4 Techniques for Creating Believable Villains

The protagonist's conflict with an opposing force—usually in the form of another character—is the essence of every novel.
Author:
Publish date:

The protagonist's conflict with an opposing force—usually in the form of another character—is the essence of every novel. And what can be more fun than turning that opposing character into a serious baddie—a truly despicable fellow with no redeeming qualities? Take the fun too far, though, and you'll create a one-dimensional "cartoon character" who leaves readers feeling cheated, says author James Scott Bell in Conflict & Suspense.

Bell offers these strategies for creating multifaceted, believable bad guys:

  1. Do a complete backstory for your villain. Look for those places in his past that explain why he does what he does in the present.
  2. Allow yourself to find a sympathy factor. If you can make the reader feel this, it lends a powerful current of emotion to the experience. It's not that you're approving of the action of the bad guy, but you're forcing yourself to see him as less than pure evil.
  3. Justify the bad guy's position. No matter how bad it seems to you, the bad guy thinks he's in the right. He does what he does because he thinks he's entitled.
  4. Give at least one beat in your story where the justification is made clear. This will create a crosscurrent of emotion in the reader, and that is what you want.

Read an excerpt from Conflict & Suspense here:

Conflict & Suspense excerpt

incite_vs_insight_grammar_rules_robert_lee_brewer

Incite vs. Insight (Grammar Rules)

Learn when to use incite vs. insight with Grammar Rules from the Writer's Digest editors, including a few examples of correct usages.

Cleland_1:17

Jane K. Cleland: On Writing the Successful Long-Running Series

Award-winning mystery author Jane K. Cleland describes what it's like to write a long-running book series and offers expert advice for the genre writer.

writer's digest wd presents

WD Presents: #StartWrite, Virtual Conference, and New Courses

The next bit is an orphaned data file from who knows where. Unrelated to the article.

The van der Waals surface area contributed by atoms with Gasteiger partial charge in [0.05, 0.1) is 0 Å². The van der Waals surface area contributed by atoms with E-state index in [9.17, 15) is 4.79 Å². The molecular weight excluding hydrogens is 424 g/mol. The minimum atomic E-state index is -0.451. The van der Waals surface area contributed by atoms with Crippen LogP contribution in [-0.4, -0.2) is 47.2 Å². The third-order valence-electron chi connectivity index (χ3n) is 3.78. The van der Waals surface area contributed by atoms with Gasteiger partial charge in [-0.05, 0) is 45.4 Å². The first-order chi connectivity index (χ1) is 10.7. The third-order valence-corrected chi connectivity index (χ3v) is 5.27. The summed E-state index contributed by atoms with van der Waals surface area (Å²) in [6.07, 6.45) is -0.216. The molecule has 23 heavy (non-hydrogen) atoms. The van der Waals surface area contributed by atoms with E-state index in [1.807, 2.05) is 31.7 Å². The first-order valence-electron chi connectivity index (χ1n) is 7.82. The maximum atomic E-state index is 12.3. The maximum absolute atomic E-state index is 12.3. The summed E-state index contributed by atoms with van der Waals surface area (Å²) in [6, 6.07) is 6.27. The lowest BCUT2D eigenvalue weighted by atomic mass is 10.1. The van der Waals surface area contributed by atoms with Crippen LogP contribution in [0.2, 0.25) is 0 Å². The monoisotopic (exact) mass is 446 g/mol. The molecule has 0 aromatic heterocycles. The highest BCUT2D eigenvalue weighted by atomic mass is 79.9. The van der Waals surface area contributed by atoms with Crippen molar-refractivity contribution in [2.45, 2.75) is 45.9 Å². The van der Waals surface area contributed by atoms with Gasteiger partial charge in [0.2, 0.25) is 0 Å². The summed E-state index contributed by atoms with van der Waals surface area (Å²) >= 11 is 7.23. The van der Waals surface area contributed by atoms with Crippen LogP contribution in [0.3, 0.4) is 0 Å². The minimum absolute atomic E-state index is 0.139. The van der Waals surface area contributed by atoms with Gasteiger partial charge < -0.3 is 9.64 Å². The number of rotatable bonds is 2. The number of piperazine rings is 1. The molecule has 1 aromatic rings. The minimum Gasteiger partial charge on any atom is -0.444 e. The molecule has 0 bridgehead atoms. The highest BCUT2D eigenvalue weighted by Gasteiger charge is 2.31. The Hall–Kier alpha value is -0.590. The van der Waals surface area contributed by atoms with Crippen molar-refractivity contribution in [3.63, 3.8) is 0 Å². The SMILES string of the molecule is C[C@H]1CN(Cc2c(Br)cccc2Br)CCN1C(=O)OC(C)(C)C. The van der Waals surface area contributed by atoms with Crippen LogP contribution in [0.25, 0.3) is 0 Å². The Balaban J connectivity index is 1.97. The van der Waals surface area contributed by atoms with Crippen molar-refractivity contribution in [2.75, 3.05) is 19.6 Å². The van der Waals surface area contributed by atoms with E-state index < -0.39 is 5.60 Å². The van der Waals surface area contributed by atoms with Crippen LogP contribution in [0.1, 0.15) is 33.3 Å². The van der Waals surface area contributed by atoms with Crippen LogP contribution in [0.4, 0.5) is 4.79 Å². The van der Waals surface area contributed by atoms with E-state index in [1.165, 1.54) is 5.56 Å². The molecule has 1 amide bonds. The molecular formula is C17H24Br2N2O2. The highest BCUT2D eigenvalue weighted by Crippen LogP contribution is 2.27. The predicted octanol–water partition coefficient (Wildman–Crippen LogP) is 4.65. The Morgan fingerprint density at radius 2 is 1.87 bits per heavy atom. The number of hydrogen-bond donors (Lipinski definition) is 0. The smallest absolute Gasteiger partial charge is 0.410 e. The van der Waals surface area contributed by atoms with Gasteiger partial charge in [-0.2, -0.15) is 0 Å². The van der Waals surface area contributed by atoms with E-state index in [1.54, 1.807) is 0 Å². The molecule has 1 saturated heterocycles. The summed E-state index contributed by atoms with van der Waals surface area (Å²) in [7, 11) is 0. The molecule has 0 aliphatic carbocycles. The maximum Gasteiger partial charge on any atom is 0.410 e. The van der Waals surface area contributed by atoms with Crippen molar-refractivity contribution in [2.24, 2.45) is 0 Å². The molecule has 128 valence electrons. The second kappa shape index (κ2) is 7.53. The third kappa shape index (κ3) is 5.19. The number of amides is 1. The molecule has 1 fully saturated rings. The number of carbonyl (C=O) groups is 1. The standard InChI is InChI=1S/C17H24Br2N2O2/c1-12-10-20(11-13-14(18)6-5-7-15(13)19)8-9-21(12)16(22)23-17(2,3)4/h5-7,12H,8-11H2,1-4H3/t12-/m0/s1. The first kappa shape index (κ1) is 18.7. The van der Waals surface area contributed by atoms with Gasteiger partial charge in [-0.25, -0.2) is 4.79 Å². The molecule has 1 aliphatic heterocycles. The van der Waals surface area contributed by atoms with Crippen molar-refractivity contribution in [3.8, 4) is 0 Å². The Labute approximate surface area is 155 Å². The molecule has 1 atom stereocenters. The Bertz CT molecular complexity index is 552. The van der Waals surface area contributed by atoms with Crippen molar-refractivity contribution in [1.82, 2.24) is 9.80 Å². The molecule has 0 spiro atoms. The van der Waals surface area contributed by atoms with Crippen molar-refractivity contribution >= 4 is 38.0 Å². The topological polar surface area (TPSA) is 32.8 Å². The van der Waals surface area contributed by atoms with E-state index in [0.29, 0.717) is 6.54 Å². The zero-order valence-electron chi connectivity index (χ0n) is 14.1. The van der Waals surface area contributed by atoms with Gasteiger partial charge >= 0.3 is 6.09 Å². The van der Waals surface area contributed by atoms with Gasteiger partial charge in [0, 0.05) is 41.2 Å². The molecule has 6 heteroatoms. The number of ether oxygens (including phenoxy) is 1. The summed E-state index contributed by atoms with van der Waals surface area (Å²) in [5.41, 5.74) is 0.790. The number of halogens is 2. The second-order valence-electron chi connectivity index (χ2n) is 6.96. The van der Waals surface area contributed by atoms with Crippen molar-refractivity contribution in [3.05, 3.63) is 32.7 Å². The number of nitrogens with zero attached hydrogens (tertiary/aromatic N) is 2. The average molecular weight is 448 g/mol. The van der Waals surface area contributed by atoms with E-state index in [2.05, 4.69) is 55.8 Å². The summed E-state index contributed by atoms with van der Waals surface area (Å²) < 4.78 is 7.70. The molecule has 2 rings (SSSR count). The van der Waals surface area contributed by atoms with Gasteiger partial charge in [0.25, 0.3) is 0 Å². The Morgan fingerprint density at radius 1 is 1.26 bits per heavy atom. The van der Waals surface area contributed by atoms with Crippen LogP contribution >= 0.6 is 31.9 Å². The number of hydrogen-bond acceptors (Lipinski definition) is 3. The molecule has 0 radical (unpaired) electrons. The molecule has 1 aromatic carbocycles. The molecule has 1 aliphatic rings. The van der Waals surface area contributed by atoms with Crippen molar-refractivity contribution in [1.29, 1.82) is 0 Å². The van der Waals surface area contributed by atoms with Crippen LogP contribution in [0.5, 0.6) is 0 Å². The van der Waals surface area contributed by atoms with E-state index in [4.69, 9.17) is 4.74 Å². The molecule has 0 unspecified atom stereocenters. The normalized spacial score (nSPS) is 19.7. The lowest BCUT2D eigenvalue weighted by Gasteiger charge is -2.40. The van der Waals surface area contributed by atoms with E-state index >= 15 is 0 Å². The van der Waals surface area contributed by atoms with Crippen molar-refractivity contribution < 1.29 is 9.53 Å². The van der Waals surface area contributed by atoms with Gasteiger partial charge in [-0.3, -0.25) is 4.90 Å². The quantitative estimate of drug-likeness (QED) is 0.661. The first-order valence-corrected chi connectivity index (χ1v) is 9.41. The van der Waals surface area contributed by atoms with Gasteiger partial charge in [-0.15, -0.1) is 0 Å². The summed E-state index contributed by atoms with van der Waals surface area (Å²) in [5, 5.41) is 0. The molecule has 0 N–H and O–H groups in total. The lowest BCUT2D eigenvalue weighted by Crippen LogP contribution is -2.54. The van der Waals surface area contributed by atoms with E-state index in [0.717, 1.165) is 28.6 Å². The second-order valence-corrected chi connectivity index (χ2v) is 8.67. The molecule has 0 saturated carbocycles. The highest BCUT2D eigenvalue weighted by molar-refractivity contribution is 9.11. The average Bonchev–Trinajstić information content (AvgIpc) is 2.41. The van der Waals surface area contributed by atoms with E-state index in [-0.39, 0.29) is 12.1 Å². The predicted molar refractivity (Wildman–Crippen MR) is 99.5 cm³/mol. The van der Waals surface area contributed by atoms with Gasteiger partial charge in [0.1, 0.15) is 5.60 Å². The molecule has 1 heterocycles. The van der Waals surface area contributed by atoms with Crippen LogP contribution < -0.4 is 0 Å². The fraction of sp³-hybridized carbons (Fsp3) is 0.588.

This week, we’re excited to announce free resources to start your writing year off well, our Novel Writing Virtual Conference, and more!

20_most_popular_writing_posts_of_2020_robert_lee_brewer

20 Most Popular Writing Posts of 2020

We share a lot of writing-related posts throughout the year on the Writer's Digest website. In this post, we've collected the 20 most popular writing posts of 2020.

Malden_1:16

Carla Malden: Writing With Optimism and Innocence

Screenwriter and author Carla Malden explains why young adult fiction and the '60s go hand-in-hand and how she connected with her main character's voice.

writing_mistakes_writers_make_talking_about_the_work_in_progress_robert_lee_brewer

Writing Mistakes Writers Make: Talking About the Work-in-Progress

The Writer's Digest team has witnessed many writing mistakes over the years, so we started this series to help identify them for other writers (along with correction strategies). This week's writing mistake writers make is talking about the work-in-progress.

Kelly_1:15

Greta K. Kelly: Publishing Is a Marathon

Debut author Greta K. Kelly reveals how the idea for her novel sparked and the biggest surprise of her publication journey.

Poetic Forms

Mistress Bradstreet Stanza: Poetic Forms

Poetic Form Fridays are made to share various poetic forms. This week, we look at the Mistress Bradstreet stanza, an invented form of John Berryman.

capital_vs_capitol_grammar_rules_robert_lee_brewer

Capital vs. Capitol (Grammar Rules)

Learn when to use capital vs. capitol with Grammar Rules from the Writer's Digest editors, including a few examples of correct usages.